What is more incredible is the result that Robert Mugabe awarded himself: five years ago the presidential results were delayed for weeks in the wake of a national revolt against his rule. We all knew why – the ‘books were being cooked’ behind the scenes. The subsequent manufactured results of 31 March resulted in a Presidential run-off, the only chance Mugabe had of still clinging onto power. And the grotesque violence that preceded the run-off was a desperate attempt to literally bludgeon an already brutalised nation into allowing him to stay on.
It is simply absurd and farcical that that same nation would now peacefully and legitimately award him a massive 61% victory, and his party a landslide 2/3 majority in parliament – enough, you note, to allow Zanu PF to reverse all the legal gains that we voted for as a nation in 2008.
Zanu PF would like the world to believe that those legal gains, including our brand new constitution, are things the people have suddenly decided they do not want.
Zanu PF would like the world to believe that the liberation message combined with hate and loathing of western nations has suddenly became appealing in 2013, when exactly those same messages were massively rejected in 2008.
They would like the world to accept that a very very elderly man who makes very long rambling speeches and seldom refers to concrete policies, is suddenly seen as a viable solution to our country’s substantial woes, when just five years ago we demanded someone else be given a chance. Zanu PF would like us to believe this improbability when it is a biological fact that Mugabe is only going to get older and more frail, and at a much faster rate given his advanced years.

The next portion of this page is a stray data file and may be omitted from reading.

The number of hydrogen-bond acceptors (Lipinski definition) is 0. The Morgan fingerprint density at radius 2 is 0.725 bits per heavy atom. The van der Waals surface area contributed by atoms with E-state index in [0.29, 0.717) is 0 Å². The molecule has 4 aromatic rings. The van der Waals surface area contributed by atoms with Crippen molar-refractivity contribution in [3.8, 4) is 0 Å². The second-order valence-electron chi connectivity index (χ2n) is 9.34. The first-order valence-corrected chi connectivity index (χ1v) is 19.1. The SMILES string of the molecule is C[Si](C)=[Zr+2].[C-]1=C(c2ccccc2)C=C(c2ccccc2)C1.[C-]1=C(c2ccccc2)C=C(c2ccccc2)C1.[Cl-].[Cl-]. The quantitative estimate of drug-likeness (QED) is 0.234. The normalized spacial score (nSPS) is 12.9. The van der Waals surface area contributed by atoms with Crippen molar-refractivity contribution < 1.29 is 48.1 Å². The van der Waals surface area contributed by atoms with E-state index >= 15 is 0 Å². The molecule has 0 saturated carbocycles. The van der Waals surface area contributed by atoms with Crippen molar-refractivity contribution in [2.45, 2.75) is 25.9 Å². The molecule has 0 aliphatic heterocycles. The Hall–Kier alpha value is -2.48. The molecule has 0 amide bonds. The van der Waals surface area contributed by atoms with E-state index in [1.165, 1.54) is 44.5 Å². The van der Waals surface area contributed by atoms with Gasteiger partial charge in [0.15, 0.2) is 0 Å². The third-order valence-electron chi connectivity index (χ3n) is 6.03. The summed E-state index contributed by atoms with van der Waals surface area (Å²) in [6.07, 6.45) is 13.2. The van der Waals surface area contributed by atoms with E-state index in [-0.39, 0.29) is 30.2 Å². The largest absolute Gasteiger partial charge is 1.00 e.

Zanu PF want the world to believe that even though things become palpably better for Zimbabweans in the last five years – not all of us, but enough to give real hope – that the vast incredible majority of us would suddenly wilfully choose to give Zanu PF the benefit of the doubt again, and that we would all chance a return to what was pure unadulterated hell.
A landslide victory is simply not plausible. To endorse it as credible or fair would be an outrage against a whole population, and a total disregard for the meaning of democracy.
Zimbabweans are not stupid. This election has been stolen. It is an abomination of democracy and a violation of everything sacrosanct to people who believe in the right for people to determine their own futures. In Muzarabani North – a hot-spot area for violence in 2008 – the result speaks for itself: in 2008 nearly 4,000 people voted for MDC-T, but in 2013 only 600 people did. Zanu PF would like us to believe that 85% of the people there suddenly saw the light and saw their party as the future solution. This is ridiculous.
We received an email in the wake of the results from one Zimbabwean who said: “The burden I have on my shoulders and the pain I feel in my heart are so heavy I was forced to kneel down and pray because I could not think of anything else better to do.”